Two years ago, Xpress reported on the hope-filled 2017 kickoff of an effort to address huge disparities between the achievement of black and white students in Asheville City Schools.
Then-Superintendent Pamela Baldwin asked the school board to support the selection of Integrated Comprehensive Systems for Equity, based in Wisconsin, which she said was the only system “that actually addresses the specific components of an educational system to address the gaps and needs of children and teachers in our community.”
But since the city’s work with ICS Equity began, the problem has gotten worse instead of better. Data assembled by the N.C. Youth Justice Project, which analyzes academic and discipline data for all of the state’s 115 school districts, shows that reading, math and science scores for Asheville’s black students in grades three-eight were the lowest of any district in North Carolina last year.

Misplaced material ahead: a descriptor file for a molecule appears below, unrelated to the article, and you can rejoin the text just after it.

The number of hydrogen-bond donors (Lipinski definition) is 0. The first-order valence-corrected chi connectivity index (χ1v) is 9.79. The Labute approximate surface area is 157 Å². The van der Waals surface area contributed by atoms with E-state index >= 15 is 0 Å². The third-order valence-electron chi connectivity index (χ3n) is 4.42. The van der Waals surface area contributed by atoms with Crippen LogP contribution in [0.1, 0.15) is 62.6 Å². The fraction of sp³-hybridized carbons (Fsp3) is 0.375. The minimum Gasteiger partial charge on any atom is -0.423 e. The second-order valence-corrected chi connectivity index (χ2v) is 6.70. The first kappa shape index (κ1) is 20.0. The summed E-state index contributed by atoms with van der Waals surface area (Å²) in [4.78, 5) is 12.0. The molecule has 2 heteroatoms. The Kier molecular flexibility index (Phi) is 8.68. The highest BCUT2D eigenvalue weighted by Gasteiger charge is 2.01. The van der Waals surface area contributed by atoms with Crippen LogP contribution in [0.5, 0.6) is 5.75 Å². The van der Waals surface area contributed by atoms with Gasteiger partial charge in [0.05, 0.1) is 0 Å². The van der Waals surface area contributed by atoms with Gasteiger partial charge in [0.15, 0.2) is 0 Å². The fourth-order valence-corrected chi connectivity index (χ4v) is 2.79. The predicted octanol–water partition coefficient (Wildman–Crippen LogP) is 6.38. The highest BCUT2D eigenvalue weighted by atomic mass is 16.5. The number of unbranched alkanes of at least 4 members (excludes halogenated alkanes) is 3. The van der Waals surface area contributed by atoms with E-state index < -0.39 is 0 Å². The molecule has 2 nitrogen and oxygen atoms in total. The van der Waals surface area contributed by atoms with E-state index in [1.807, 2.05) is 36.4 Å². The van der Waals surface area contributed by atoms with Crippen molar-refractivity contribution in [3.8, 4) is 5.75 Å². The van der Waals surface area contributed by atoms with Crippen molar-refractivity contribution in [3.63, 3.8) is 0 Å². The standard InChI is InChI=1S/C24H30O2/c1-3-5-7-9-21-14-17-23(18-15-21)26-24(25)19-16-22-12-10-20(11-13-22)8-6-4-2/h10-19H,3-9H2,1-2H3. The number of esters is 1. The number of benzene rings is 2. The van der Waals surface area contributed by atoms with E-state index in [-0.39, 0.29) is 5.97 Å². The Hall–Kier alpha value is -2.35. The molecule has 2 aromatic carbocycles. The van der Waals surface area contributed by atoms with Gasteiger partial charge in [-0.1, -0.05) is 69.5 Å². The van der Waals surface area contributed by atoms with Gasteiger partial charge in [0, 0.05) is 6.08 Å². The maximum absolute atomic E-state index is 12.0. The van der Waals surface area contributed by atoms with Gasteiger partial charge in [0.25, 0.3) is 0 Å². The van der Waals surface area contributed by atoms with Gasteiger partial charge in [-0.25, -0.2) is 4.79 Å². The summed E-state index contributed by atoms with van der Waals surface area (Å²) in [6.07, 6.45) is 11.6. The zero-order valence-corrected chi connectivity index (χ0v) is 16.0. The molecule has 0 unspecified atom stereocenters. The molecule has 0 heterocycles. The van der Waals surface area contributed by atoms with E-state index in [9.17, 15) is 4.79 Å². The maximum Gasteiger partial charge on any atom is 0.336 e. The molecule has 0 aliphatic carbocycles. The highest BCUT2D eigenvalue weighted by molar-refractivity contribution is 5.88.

Xpress asked Baldwin’s successor, current Superintendent Denise Patterson, about the status of the ICS Equity program at the end of the second year of a three-year contract, with over $100,000 spent on consulting fees and materials to date.
See the full story at mountainx.com.